The Statute of Repose Defense is Expanded


By: Jeff Alitz
In John C. Rankin v. South Street Downtown Holdings, Inc v. Truexcullins and Partners Architects, decided August 6, 2019, The New Hampshire Supreme court extended the application of that state’s Statute of Repose to bar not only direct claims filed by plaintiff’s, but also to claims for indemnification and contribution that are filed by third-party plaintiffs after that state’s 8 year statute of repose period has run. In so ruling the Court clarifies – at least in New Hampshire – confusion over the reach and application of the Statute.
Unlike a statute of limitation, a statute of repose period typically starts to run on the completion of an improvement to real property and the period ends on a date established by state law. A substantial majority of states have enacted such time bar statutes of repose though there are state by state variations in them that should be considered by parties and their counsel. The statutory period is set by state law and it can vary from as short a period as 4 years (Tennessee) to up to 15 years (Iowa). Unlike the statute of limitations, there is no “discovery” component to the statute of repose or any “tolling” of the running of the statutory time period, rather, the period described in that statute starts to run when a real estate improvement is complete and ends with finality when the statutory time period concludes. No exceptions are typically available. At least one state’s highest court has called the application of the statute of repose “draconian”.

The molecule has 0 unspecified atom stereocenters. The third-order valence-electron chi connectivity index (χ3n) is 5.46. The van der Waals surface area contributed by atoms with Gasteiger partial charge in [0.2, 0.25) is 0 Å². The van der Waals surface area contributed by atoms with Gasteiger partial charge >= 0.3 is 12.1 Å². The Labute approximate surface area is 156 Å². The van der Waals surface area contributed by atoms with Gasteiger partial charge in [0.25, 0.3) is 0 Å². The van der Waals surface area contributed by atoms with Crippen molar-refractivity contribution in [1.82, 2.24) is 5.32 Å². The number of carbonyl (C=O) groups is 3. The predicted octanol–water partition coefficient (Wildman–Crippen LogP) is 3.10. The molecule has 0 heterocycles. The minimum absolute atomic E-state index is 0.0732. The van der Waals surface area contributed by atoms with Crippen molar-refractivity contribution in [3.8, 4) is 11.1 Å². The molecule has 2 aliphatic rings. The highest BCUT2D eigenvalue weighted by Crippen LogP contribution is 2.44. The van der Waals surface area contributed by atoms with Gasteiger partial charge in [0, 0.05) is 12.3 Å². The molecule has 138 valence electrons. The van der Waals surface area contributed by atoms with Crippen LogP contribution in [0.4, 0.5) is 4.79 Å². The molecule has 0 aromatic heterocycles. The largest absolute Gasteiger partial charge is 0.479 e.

Consistent with that comment, after considering if third-party claims (brought by parties who were timely joined to the Rankin lawsuit), could be filed after the New Hampshire Statue of Repose period had run the New Hampshire Supreme Court implicitly ruled that the third party claims did not relate back to the successfully pled initial complaint, nor was there any exception that could save and preserve the third party claims. Accordingly, in broadly interpreting the preclusive language in the New Hampshire statute, that state’s highest court found that the statute does in fact means what it says and it does bar indemnification and contribution based claims that are not filed within the 8 year period established by the statute. While the Rankin decision is of course only binding in New Hampshire lawsuits the straightforward issue the case presents and the near universal presence of statutes of repose in other states suggests the case decision will be instructive to other state courts that consider this issue.
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